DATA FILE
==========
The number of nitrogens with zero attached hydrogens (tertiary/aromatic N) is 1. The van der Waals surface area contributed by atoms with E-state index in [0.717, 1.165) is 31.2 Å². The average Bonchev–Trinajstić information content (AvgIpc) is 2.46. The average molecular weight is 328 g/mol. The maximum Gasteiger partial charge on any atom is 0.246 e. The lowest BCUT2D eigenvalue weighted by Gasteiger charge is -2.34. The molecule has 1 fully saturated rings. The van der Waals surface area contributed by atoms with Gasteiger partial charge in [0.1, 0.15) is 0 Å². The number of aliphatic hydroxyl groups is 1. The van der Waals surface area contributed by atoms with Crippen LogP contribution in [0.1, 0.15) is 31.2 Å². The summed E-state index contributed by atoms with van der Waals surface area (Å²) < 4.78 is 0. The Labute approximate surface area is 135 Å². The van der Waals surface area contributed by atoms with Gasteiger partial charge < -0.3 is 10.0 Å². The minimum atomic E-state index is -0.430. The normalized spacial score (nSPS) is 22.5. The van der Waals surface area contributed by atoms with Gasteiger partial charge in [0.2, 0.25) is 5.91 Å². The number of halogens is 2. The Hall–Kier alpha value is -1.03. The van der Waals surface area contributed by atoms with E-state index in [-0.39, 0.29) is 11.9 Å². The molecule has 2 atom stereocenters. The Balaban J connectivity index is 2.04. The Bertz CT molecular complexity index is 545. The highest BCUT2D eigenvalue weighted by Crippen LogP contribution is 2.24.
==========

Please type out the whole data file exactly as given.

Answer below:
The number of nitrogens with zero attached hydrogens (tertiary/aromatic N) is 1. The van der Waals surface area contributed by atoms with E-state index in [0.717, 1.165) is 31.2 Å². The average Bonchev–Trinajstić information content (AvgIpc) is 2.46. The average molecular weight is 328 g/mol. The maximum Gasteiger partial charge on any atom is 0.246 e. The lowest BCUT2D eigenvalue weighted by Gasteiger charge is -2.34. The molecule has 1 fully saturated rings. The van der Waals surface area contributed by atoms with Gasteiger partial charge in [0.1, 0.15) is 0 Å². The number of aliphatic hydroxyl groups is 1. The van der Waals surface area contributed by atoms with Crippen LogP contribution in [0.1, 0.15) is 31.2 Å². The summed E-state index contributed by atoms with van der Waals surface area (Å²) < 4.78 is 0. The Labute approximate surface area is 135 Å². The van der Waals surface area contributed by atoms with Gasteiger partial charge < -0.3 is 10.0 Å². The minimum atomic E-state index is -0.430. The normalized spacial score (nSPS) is 22.5. The van der Waals surface area contributed by atoms with Gasteiger partial charge in [0.2, 0.25) is 5.91 Å². The number of halogens is 2. The Hall–Kier alpha value is -1.03. The van der Waals surface area contributed by atoms with E-state index in [-0.39, 0.29) is 11.9 Å². The molecule has 2 atom stereocenters. The Balaban J connectivity index is 2.04. The Bertz CT molecular complexity index is 545. The highest BCUT2D eigenvalue weighted by Crippen LogP contribution is 2.24.